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Zip-line employee dies after falling from course on La Jolla Indian Reservation

Guests head down a zip line at the La Jolla Indian Reservation in 2015.
Guests head down a zip line at the La Jolla Indian Reservation in 2015. An employee died Monday after falling 70 feet.
(K.C. Alfred / San Diego Union-Tribune)
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A 34-year-old man died Monday, two days after falling about 70 feet from a zip line on the La Jolla Indian Reservation in northeastern San Diego County, authorities said.

The man was identified as Joaquin Romero. He lived in Banning in Riverside County and worked at La Jolla Zip Zoom Zipline on the reservation, authorities said.

On Saturday afternoon, Romero was working on the “receiving” platform and tried to help someone on a zip line before he fell, according to the county medical examiner’s Office.

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A witness told Fox 5 San Diego that Romero was helping a woman get hooked onto the platform when she started sliding out on the zip line. He was unable to stop her and grabbed onto her harness, causing them to slide out farther.

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Romero fell about 70 feet to the ground and suffered multiple blunt force injuries, according to the Medical Examiner’s Office and Capt. Frank LoCoco of the California Department of Forestry and Fire Protection.

Fire crews used ropes and a rescue basket to hoist Romero onto a road, where he was loaded onto an ambulance and taken to a medical helicopter, LoCoco said. Romero was airlifted to a hospital, where he died Monday morning.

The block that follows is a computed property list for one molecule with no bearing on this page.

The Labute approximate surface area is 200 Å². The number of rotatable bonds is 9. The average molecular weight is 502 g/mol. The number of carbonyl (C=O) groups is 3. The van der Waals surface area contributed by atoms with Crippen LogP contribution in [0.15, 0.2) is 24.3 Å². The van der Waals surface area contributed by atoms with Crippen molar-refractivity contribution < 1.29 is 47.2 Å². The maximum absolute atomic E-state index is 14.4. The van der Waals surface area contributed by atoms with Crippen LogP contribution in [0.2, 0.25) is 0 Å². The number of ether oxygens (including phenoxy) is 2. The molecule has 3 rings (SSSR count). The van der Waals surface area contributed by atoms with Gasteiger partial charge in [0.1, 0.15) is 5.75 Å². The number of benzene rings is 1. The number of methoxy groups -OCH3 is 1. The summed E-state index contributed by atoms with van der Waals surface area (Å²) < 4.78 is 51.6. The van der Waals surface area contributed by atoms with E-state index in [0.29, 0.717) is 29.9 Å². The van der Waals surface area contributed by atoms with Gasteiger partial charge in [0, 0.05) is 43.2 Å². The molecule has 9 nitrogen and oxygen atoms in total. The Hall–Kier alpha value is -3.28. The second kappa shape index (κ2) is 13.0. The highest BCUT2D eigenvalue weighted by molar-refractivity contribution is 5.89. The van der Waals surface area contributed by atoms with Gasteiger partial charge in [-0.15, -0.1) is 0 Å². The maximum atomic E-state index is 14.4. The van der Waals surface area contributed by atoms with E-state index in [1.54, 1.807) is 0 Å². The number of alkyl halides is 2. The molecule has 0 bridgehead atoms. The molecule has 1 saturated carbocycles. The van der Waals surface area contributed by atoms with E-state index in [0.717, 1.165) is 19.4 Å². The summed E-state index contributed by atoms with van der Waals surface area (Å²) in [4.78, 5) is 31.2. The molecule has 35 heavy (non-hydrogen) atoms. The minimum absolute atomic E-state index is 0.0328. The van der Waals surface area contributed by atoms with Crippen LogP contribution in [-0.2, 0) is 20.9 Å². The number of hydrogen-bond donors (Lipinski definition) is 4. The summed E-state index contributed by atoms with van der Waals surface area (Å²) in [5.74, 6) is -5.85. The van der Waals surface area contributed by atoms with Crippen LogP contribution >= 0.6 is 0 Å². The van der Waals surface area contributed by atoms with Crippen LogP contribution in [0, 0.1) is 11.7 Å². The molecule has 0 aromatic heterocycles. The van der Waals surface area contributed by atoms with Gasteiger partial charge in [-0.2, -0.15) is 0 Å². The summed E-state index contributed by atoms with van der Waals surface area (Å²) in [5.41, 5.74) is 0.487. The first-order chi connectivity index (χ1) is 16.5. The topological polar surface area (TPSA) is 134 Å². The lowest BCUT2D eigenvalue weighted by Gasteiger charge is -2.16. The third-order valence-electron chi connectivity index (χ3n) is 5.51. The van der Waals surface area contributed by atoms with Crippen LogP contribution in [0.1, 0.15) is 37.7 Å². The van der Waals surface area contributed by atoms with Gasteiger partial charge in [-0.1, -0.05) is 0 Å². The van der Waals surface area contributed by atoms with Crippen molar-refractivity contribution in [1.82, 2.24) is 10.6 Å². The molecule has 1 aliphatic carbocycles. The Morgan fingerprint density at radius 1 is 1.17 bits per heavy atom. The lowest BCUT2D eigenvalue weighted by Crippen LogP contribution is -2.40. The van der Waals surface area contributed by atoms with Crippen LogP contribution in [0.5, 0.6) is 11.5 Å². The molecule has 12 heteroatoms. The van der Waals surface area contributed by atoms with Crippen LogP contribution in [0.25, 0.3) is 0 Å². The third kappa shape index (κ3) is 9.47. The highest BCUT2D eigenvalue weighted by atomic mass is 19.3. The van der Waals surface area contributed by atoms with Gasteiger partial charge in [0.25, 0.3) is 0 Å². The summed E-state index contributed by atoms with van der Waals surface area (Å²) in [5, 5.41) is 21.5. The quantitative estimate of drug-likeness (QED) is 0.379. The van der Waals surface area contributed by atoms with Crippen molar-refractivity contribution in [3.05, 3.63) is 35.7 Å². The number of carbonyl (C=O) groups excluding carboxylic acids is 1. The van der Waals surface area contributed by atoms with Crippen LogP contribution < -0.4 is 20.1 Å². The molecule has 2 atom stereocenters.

LoCoco said no one else was hospitalized.

The reservation’s zip line course, which opened in 2015, bills itself as the longest of its kind in Southern California, according to its website. The lines traverse canyons, valleys, treetops and the San Luis Rey River.

Norma Contreras, chairwoman for the La Jolla Band of Luiseño Indians, did not respond to requests for comment Tuesday.

In a statement to Fox 5, Contreras extended her condolences on behalf of the tribe to Romero’s family.

“We are saddened and heartbroken over the recent tragic accident involving one of our employees at the La Jolla Zip Zoom Zipline,” she said. “Like any employer, we pride ourselves on having a safe working environment and a safe and enjoyable experience for our customers.

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“Given the circumstances of the accident, the Tribe is conducting an in-depth and comprehensive investigation, in coordination and cooperation with federal and state authorities.”

The federal Occupational Safety and Health Administration is investigating, a spokesman confirmed.

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